Joshua Bury’s latest version of his iOS astronomy observation planning app, Observer Pro 2.1, is available in the Apple App Store.
New updates to the app include:
– The Featured list is now much more useful: your location, local horizon, and the current lunar phase are now used to provide a list of objects that are prime for observing.
– Added option to show an object’s catalog name rather than common name when browsing lists.
– Correct moon image orientation for Southern Hemisphere sites.
– Fixed bug that made it impossible to leave the Observing List screen after rearranging items.
– Other bug fixes and other improvements.
Observer Pro was designed, ground up, specifically for advanced astronomy planning. No more guessing when that galaxy will emerge from behind that dastardly tree; no more estimating how many hours you’ll be able to image an object. Now, answers to these and other critical planning questions are right at your fingertips.
Feature highlights include:
– More than 14,000 deep-sky objects listed, all with close-up reference images – there is no need for additional downloads after the initial installation of the app;
– Measure your local horizon in minutes with your iPhone;
– Unique charts remove all guesswork from predicting object visibility – your house, trees, local mountains, or any other obstructions are factored into all visibility charts;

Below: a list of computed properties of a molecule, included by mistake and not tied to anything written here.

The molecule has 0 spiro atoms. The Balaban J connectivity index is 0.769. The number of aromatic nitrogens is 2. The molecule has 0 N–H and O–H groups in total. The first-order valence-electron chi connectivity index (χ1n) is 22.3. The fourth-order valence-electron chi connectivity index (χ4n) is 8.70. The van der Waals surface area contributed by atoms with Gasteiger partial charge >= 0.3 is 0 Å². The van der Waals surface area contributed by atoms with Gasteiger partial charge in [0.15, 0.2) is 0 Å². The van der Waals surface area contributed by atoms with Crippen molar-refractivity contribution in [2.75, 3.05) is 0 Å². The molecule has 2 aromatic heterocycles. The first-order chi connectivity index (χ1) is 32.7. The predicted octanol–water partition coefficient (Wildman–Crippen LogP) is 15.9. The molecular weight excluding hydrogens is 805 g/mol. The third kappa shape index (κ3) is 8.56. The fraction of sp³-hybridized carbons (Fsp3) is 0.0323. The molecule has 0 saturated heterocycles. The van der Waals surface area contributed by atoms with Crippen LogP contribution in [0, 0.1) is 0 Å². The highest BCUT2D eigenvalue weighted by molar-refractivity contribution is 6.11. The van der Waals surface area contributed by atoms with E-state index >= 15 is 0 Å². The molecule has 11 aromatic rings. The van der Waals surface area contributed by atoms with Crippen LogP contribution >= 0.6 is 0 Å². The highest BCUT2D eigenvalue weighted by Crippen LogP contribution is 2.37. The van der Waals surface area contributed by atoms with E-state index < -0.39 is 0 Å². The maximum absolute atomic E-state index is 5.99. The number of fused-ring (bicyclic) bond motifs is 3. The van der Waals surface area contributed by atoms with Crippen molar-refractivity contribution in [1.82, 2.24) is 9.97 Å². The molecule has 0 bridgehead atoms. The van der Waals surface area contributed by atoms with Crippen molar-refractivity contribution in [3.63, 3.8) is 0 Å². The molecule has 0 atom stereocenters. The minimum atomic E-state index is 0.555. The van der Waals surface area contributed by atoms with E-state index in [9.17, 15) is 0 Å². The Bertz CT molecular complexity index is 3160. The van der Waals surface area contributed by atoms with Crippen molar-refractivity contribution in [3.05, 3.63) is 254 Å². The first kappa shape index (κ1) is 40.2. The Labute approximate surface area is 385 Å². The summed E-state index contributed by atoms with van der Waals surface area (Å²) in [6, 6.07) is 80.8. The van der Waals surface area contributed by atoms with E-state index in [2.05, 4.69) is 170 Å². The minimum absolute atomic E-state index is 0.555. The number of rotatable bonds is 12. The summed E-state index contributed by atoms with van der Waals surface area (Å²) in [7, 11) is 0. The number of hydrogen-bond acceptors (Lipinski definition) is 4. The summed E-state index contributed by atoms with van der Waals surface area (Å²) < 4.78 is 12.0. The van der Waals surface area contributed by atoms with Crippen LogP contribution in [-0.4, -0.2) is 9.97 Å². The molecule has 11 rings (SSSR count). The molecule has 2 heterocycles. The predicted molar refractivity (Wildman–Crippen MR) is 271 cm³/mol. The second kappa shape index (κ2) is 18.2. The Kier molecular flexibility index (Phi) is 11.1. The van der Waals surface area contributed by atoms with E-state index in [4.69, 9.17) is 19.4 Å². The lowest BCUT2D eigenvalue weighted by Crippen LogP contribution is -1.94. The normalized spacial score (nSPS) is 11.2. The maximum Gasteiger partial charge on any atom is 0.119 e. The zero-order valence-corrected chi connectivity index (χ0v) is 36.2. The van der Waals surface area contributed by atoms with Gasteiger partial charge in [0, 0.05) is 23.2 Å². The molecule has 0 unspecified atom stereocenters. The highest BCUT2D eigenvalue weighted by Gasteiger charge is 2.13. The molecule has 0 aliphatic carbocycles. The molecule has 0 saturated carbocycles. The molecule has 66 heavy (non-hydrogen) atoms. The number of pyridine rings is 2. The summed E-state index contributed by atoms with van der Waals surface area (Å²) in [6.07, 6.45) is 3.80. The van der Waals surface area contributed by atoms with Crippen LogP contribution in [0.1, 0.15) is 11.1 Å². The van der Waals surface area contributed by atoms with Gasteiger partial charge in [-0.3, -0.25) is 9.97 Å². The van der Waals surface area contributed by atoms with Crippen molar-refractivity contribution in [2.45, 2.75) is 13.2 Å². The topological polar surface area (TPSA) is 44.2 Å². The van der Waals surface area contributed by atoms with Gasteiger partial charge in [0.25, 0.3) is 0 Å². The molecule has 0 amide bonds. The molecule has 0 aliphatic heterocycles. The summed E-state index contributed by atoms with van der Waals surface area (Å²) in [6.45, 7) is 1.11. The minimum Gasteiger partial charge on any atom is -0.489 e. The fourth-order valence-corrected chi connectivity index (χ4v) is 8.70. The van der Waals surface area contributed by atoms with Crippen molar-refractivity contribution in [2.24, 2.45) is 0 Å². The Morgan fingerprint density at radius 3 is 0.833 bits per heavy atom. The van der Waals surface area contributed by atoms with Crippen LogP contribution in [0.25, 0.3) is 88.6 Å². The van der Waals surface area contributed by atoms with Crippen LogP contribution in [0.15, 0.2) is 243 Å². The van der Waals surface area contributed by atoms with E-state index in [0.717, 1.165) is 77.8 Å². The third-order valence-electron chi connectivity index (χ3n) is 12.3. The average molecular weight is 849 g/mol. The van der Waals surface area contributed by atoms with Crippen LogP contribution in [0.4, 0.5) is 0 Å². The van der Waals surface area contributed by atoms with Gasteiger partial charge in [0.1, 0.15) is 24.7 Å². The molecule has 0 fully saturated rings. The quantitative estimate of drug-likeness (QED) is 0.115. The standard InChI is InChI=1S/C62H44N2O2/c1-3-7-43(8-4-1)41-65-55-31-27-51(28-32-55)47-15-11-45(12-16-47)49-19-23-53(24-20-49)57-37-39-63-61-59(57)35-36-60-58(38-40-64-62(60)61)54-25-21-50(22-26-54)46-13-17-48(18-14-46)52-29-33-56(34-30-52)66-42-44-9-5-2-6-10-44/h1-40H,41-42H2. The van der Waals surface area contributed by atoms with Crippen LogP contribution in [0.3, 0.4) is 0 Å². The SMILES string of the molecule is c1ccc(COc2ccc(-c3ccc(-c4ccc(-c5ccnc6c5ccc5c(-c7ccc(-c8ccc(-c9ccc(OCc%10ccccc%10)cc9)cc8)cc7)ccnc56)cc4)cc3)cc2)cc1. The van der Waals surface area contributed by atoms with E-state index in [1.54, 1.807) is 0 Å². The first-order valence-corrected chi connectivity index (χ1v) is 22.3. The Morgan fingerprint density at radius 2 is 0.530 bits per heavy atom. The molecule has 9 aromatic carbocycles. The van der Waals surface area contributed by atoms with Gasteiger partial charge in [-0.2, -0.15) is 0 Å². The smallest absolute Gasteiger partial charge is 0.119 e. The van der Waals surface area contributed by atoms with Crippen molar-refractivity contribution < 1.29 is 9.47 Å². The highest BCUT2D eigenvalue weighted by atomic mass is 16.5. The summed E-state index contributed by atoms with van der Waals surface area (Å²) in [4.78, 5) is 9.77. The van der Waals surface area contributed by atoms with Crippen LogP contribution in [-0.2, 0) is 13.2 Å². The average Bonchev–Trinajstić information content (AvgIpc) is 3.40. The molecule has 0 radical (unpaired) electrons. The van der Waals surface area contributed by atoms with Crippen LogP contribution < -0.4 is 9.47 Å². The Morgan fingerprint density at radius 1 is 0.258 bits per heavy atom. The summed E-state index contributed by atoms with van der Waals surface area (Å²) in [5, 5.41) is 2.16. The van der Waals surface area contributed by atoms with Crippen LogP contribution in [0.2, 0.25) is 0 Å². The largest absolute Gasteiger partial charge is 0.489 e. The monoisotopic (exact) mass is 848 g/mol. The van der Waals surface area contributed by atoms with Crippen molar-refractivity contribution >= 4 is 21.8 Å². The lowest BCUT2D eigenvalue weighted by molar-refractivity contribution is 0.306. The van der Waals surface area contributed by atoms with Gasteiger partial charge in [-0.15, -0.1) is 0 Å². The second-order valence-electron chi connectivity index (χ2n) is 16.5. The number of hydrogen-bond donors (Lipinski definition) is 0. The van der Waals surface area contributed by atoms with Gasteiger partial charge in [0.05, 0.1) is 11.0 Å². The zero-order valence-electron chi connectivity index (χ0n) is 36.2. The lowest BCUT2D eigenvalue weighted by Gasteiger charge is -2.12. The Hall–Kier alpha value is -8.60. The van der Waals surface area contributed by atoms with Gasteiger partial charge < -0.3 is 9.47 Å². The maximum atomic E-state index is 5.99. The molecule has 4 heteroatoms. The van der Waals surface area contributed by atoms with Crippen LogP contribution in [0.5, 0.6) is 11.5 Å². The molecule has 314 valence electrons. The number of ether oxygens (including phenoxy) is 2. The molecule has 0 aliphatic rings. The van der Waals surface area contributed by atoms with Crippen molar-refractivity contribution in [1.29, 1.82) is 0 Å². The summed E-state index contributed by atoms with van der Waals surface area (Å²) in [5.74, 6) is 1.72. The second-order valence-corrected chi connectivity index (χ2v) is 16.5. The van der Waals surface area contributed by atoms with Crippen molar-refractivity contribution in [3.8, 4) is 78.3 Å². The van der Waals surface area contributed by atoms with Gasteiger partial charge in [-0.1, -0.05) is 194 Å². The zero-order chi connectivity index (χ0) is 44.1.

– Maintains a list of your favorite observing sites, each with its own local horizon, allowing comparison of object visibility between sites to identify the optimum spot for setting up;
– Integration of 7Timer astronomical weather forecasts for your observing sites, viewable without leaving the app;
– In-app tutorial (in Settings) explains how to maximize effectiveness of all of the app’s many features;
– The simple, intuitive interface makes all of the app’s powerful features readily accessible.
Observer Pro 1.1 is priced at $13.99US. For more information, visit the Apps page on the Apple App Store.
The Astronomy Technology Today editorial staff would like to take this opportunity to remind you of the availability of our Solar eclipse equipment guide – The Definitive Equipment Guide to the 2017 Solar Eclipse. Our goal with the 40 page publication is to provide an easy-to-consume introduction to the technological options for viewing and imaging the Great Solar Eclipse. We cover the gamut of options available including building you own solar viewer, solar glasses, smart phones, DSLR cameras, using astronomy telescopes, solar telescopes, using binoculars, solar filters (including a DYI filter option), CCD astro cameras, astro video cameras, webcams and much more. You can view the guide on our website here – its free and there is no requirement to sign up to read the guide.